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engaging the broad accounting community

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    Bruce K Behn
    Feedback From AAA Northeast Regional Meeting, October 15,...
    discussion posted October 18, 2010 by Bruce K Behn, last edited February 10, 2012 
    1032 Views, 1 Comment
    Feedback From AAA Northeast Regional Meeting, October 15, 2010

    Following the presentation on the status of the Pathways Commission on Higher Education for the Accounting Profession, audience participants were asked to offer their comments and input.  The following is a summary of the comments received at that meeting:

    • We need to offer more accounting elective courses.
    • We need to broaden the types of other courses offered in accounting programs.
    • We need more forensic accounting courses at the university level.
    • University programs need to emphasize that accounting is more than just getting a CPA certificate, i.e., students should be exposed to other certificates like IMA and CMA.
    • We need to make accounting more fun in the classroom.
    • There should be more options as a path to obtaining a PhD in accounting.  All the programs are geared toward full-time and young people and there is no practical path for someone with experience and beyond their 20’s to be able to obtain a PhD.
    • Online programs need to be seriously considered as a path to PhD and to undergraduate degrees.
    • Require more accounting research focused courses in the curriculum.
    • Teach college and university teachers how to teach.  Obtaining a PhD is not an indication of a person’s ability to teach the subject.  We do more to teach elementary school teachers how to teach than college professors.
    • Get input from AICPA Leadership Academy and younger accountants.
    • We need to get input from students about to graduate.  Also, we should obtain input from students who graduated 2-3 years ago to learn how well prepared they believe they were to enter the profession.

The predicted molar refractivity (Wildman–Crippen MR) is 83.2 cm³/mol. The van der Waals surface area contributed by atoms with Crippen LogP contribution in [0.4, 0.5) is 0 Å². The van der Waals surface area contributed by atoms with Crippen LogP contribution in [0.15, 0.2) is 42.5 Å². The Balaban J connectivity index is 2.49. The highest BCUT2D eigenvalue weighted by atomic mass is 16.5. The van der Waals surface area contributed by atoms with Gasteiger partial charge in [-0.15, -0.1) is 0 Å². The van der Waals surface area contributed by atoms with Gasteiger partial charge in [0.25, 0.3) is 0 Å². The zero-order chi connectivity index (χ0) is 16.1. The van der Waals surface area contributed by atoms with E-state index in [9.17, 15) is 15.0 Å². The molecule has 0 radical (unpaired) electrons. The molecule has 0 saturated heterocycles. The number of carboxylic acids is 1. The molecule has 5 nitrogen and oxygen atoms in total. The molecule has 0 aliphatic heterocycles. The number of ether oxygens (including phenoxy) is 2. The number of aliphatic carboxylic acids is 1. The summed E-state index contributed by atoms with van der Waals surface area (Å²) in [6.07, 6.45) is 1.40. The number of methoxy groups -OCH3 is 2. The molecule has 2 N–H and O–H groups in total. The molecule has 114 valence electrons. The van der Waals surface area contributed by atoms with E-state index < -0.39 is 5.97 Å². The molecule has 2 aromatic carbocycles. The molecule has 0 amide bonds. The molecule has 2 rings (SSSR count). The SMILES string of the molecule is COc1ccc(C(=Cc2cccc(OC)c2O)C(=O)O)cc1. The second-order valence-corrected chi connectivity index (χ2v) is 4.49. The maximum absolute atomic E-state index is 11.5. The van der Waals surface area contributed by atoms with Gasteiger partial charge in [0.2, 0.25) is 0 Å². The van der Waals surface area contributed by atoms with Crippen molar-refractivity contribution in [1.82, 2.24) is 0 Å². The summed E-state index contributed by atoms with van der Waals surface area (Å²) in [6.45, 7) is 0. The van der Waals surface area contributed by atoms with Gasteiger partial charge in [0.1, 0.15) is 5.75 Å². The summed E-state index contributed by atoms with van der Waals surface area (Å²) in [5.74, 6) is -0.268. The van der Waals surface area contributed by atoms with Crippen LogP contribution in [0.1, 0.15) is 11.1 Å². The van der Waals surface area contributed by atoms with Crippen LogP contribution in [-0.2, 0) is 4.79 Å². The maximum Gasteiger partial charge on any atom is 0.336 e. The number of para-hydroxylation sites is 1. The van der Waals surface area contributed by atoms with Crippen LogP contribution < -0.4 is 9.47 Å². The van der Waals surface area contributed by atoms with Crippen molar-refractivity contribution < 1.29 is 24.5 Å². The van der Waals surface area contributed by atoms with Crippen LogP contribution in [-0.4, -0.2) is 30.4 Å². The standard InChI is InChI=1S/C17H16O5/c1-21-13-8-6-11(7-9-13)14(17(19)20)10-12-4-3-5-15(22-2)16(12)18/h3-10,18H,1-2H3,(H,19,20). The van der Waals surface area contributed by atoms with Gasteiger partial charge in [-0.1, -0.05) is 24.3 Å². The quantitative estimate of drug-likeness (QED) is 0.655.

• We should include input on what is missing in accountants from other “users” of services such as the SEC, plaintiff’s attorneys and investment bankers.
    • We should study the cost of students obtaining the extra 30 hours in the 150 requirement and whether it is cost beneficial.
    • Teaching is too directed at obtaining a CPA and we need to teach for other alternative career paths as well.
    • We need students to have more reading, thinking and communication skills.  Expand accounting pedagogy to include other important skills and implement it earlier in the university experience.
    • We need to improve the image of becoming a CPA with a television program.
    • We need to better understand why the pass rate for the CPA exam is so much lower than doctors and lawyers.
    • Professors need to adapt to changing learning styles of the students.
    • Change introductory courses (high school and college) to start with a focus on financial statements or outcomes rather than current method of teaching inputs which means bookkeeping which is a turn-off.
    • We should have someone from a large not-for-profit on the Commission as well as representation from GAO and SEC.
    • Expand the use of internships, co-opts and other programs that blend in practical experience.
    • Need to incorporate more real-life examples, simulations and cases into the curriculum.  Add practical skills to the regular curriculum.



    • Bill Black

      As someone who resumed PhD studies after age 50, I can strongly support the establishment of additional paths to the PhD for those seasoned professionals who want to contribute to education but don't want to take a vow of poverty to go through the existing process. There has to be some way to harness those willing experienced practitioners who think 5 to 7 years studying quantitative methods and analyzing stock price fluctuations may be just too much of a barrier to a career change. 

      I love what I am doing now, and appreciate the importance of sound research tools and valid methodologies. However, the cost of getting here has been very high, and I can understand the reluctance of others to make similar transitions.